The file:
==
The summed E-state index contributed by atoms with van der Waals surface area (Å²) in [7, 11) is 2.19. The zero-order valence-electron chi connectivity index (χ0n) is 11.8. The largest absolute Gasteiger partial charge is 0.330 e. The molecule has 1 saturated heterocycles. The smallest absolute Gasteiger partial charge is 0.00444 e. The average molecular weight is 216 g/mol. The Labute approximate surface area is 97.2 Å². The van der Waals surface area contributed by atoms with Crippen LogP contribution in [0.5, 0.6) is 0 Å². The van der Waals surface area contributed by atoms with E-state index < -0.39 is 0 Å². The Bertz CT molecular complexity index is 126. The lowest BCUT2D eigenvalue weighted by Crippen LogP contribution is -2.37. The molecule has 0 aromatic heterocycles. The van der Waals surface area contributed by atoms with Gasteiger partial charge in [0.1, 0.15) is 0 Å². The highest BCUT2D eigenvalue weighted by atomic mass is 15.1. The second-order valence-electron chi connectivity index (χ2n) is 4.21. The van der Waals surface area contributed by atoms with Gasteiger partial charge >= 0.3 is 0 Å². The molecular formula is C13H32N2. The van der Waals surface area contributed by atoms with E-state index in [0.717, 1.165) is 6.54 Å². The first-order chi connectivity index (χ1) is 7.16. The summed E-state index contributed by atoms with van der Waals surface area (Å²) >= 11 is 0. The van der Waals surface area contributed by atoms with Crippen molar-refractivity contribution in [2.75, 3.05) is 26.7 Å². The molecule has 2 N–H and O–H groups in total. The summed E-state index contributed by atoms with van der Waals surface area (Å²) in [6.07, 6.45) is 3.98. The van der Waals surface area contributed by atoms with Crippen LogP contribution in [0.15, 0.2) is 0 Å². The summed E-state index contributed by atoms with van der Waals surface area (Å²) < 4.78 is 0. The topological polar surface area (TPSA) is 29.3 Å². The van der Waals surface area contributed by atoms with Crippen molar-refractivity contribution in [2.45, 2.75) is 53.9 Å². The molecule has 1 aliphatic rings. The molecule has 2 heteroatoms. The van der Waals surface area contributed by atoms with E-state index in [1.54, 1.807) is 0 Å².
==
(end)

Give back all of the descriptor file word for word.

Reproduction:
The summed E-state index contributed by atoms with van der Waals surface area (Å²) in [7, 11) is 2.19. The zero-order valence-electron chi connectivity index (χ0n) is 11.8. The largest absolute Gasteiger partial charge is 0.330 e. The molecule has 1 saturated heterocycles. The smallest absolute Gasteiger partial charge is 0.00444 e. The average molecular weight is 216 g/mol. The Labute approximate surface area is 97.2 Å². The van der Waals surface area contributed by atoms with Crippen LogP contribution in [0.5, 0.6) is 0 Å². The van der Waals surface area contributed by atoms with E-state index < -0.39 is 0 Å². The Bertz CT molecular complexity index is 126. The lowest BCUT2D eigenvalue weighted by Crippen LogP contribution is -2.37. The molecule has 0 aromatic heterocycles. The van der Waals surface area contributed by atoms with Gasteiger partial charge in [0.1, 0.15) is 0 Å². The highest BCUT2D eigenvalue weighted by atomic mass is 15.1. The second-order valence-electron chi connectivity index (χ2n) is 4.21. The van der Waals surface area contributed by atoms with Gasteiger partial charge >= 0.3 is 0 Å². The molecular formula is C13H32N2. The van der Waals surface area contributed by atoms with E-state index in [0.717, 1.165) is 6.54 Å². The first-order chi connectivity index (χ1) is 7.16. The summed E-state index contributed by atoms with van der Waals surface area (Å²) >= 11 is 0. The van der Waals surface area contributed by atoms with Crippen molar-refractivity contribution in [2.75, 3.05) is 26.7 Å². The molecule has 2 N–H and O–H groups in total. The summed E-state index contributed by atoms with van der Waals surface area (Å²) in [6.07, 6.45) is 3.98. The van der Waals surface area contributed by atoms with Crippen LogP contribution in [0.15, 0.2) is 0 Å². The summed E-state index contributed by atoms with van der Waals surface area (Å²) < 4.78 is 0. The topological polar surface area (TPSA) is 29.3 Å². The van der Waals surface area contributed by atoms with Crippen molar-refractivity contribution in [2.45, 2.75) is 53.9 Å². The molecule has 1 aliphatic rings. The molecule has 2 heteroatoms. The van der Waals surface area contributed by atoms with E-state index in [1.54, 1.807) is 0 Å².